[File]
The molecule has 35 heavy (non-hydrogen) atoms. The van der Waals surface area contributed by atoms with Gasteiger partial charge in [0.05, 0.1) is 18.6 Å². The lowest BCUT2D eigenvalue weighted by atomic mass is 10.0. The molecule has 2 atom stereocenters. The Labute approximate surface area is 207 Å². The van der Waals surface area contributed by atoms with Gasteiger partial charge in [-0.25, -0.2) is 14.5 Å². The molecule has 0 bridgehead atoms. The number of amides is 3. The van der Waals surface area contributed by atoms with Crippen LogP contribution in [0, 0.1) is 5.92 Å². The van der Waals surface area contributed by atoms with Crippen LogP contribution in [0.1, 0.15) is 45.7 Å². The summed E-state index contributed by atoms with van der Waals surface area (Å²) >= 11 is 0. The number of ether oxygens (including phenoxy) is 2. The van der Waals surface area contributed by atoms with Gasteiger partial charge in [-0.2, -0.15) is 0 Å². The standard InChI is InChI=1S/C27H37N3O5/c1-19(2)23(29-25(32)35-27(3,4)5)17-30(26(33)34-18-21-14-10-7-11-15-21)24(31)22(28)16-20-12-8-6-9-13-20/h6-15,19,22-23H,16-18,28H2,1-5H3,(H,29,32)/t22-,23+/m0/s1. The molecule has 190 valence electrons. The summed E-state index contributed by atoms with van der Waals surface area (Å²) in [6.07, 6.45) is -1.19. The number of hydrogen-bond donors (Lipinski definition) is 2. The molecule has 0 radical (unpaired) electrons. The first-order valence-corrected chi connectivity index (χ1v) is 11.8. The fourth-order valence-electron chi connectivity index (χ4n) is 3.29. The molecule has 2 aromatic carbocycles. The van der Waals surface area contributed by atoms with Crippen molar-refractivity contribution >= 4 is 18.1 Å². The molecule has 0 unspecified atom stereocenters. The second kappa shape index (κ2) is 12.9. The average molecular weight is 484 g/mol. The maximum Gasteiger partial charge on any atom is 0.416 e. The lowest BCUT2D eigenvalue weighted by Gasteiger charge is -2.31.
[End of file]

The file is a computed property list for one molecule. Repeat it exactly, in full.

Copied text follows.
The molecule has 35 heavy (non-hydrogen) atoms. The van der Waals surface area contributed by atoms with Gasteiger partial charge in [0.05, 0.1) is 18.6 Å². The lowest BCUT2D eigenvalue weighted by atomic mass is 10.0. The molecule has 2 atom stereocenters. The Labute approximate surface area is 207 Å². The van der Waals surface area contributed by atoms with Gasteiger partial charge in [-0.25, -0.2) is 14.5 Å². The molecule has 0 bridgehead atoms. The number of amides is 3. The van der Waals surface area contributed by atoms with Crippen LogP contribution in [0, 0.1) is 5.92 Å². The van der Waals surface area contributed by atoms with Crippen LogP contribution in [0.1, 0.15) is 45.7 Å². The summed E-state index contributed by atoms with van der Waals surface area (Å²) >= 11 is 0. The number of ether oxygens (including phenoxy) is 2. The van der Waals surface area contributed by atoms with Gasteiger partial charge in [-0.2, -0.15) is 0 Å². The standard InChI is InChI=1S/C27H37N3O5/c1-19(2)23(29-25(32)35-27(3,4)5)17-30(26(33)34-18-21-14-10-7-11-15-21)24(31)22(28)16-20-12-8-6-9-13-20/h6-15,19,22-23H,16-18,28H2,1-5H3,(H,29,32)/t22-,23+/m0/s1. The molecule has 190 valence electrons. The summed E-state index contributed by atoms with van der Waals surface area (Å²) in [6.07, 6.45) is -1.19. The number of hydrogen-bond donors (Lipinski definition) is 2. The molecule has 0 radical (unpaired) electrons. The first-order valence-corrected chi connectivity index (χ1v) is 11.8. The fourth-order valence-electron chi connectivity index (χ4n) is 3.29. The molecule has 2 aromatic carbocycles. The van der Waals surface area contributed by atoms with Crippen molar-refractivity contribution >= 4 is 18.1 Å². The molecule has 0 unspecified atom stereocenters. The second kappa shape index (κ2) is 12.9. The average molecular weight is 484 g/mol. The maximum Gasteiger partial charge on any atom is 0.416 e. The lowest BCUT2D eigenvalue weighted by Gasteiger charge is -2.31.